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JAMA Insights
December 28, 2020

The Pharmacologic Treatment of Schizophrenia—2021

Author Affiliations
  • 1Nathan Kline Institute for Psychiatric Research, NYU Langone Health, NYU Grossman School of Medicine, New York, New York
  • 2Associate Editor, JAMA
JAMA. 2021;325(2):175-176. doi:10.1001/jama.2020.19048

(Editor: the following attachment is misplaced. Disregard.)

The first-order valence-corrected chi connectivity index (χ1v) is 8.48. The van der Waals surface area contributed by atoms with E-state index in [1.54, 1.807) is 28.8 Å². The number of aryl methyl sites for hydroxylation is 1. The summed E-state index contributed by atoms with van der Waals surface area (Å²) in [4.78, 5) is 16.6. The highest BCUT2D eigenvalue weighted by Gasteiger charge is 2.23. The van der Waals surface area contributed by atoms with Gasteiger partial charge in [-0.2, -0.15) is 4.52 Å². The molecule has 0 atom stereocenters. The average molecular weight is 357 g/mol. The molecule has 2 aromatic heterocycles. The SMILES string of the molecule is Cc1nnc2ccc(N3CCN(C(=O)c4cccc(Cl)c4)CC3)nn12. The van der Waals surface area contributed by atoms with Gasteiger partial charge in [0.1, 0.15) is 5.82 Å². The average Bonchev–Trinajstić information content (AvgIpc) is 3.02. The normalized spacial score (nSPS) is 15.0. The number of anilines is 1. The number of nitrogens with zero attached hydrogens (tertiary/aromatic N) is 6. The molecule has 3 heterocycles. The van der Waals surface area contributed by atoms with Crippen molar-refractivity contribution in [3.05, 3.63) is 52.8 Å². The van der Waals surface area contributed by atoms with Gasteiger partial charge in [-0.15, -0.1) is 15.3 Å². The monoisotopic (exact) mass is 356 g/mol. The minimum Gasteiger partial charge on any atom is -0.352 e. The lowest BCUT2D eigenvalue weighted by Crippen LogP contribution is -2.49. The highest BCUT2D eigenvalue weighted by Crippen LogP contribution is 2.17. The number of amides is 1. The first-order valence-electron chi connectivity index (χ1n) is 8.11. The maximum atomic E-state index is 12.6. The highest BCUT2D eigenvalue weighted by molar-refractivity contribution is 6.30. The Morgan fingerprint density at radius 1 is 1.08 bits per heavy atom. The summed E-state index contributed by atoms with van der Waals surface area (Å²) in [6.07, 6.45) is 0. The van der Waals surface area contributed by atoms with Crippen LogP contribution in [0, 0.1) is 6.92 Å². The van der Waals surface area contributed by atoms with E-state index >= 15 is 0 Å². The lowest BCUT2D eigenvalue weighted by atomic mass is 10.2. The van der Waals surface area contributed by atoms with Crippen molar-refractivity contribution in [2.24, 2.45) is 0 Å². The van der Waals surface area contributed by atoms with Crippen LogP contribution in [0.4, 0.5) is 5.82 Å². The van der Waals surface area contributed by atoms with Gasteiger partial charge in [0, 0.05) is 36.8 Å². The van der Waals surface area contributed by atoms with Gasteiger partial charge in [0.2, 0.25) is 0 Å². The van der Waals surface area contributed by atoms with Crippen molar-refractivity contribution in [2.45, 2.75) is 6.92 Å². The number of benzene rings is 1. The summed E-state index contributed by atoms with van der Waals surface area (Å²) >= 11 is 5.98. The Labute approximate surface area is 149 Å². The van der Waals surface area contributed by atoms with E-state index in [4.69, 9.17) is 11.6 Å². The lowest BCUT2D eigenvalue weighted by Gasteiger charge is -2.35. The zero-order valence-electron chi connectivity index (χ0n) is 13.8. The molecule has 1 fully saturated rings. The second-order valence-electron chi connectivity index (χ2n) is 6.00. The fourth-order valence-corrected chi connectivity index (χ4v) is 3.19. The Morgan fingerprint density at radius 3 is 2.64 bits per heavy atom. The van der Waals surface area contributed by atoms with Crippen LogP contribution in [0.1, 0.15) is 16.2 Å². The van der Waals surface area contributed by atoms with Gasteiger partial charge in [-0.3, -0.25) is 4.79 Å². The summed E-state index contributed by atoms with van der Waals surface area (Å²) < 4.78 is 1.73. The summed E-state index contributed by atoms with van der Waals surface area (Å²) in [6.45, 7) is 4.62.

Schizophrenia is a chronic psychotic disorder with typical onset in early adulthood and a lifetime prevalence of approximately 1%. In addition to the hallmark symptoms of psychosis (delusions, hallucinations, disordered thinking), individuals may experience negative symptoms (apathy, loss of emotional expression) and cognitive deficits. In the past, people with schizophrenia often were confined life-long to psychiatric hospitals; however, the introduction of effective antipsychotic drugs, starting with chlorpromazine (Thorazine) in 1954, followed by the federal Community Mental Health Act of 1963 resulted in deinstitutionalization of an estimated 92% of hospitalized patients by 1994. Although outpatient treatment has been largely successful in allowing people with schizophrenia to live in the community, a shortage of treatment and rehabilitation services and housing, combined with reluctance of some to accept services, has contributed to high rates of homelessness and incarceration among those with schizophrenia in the US.

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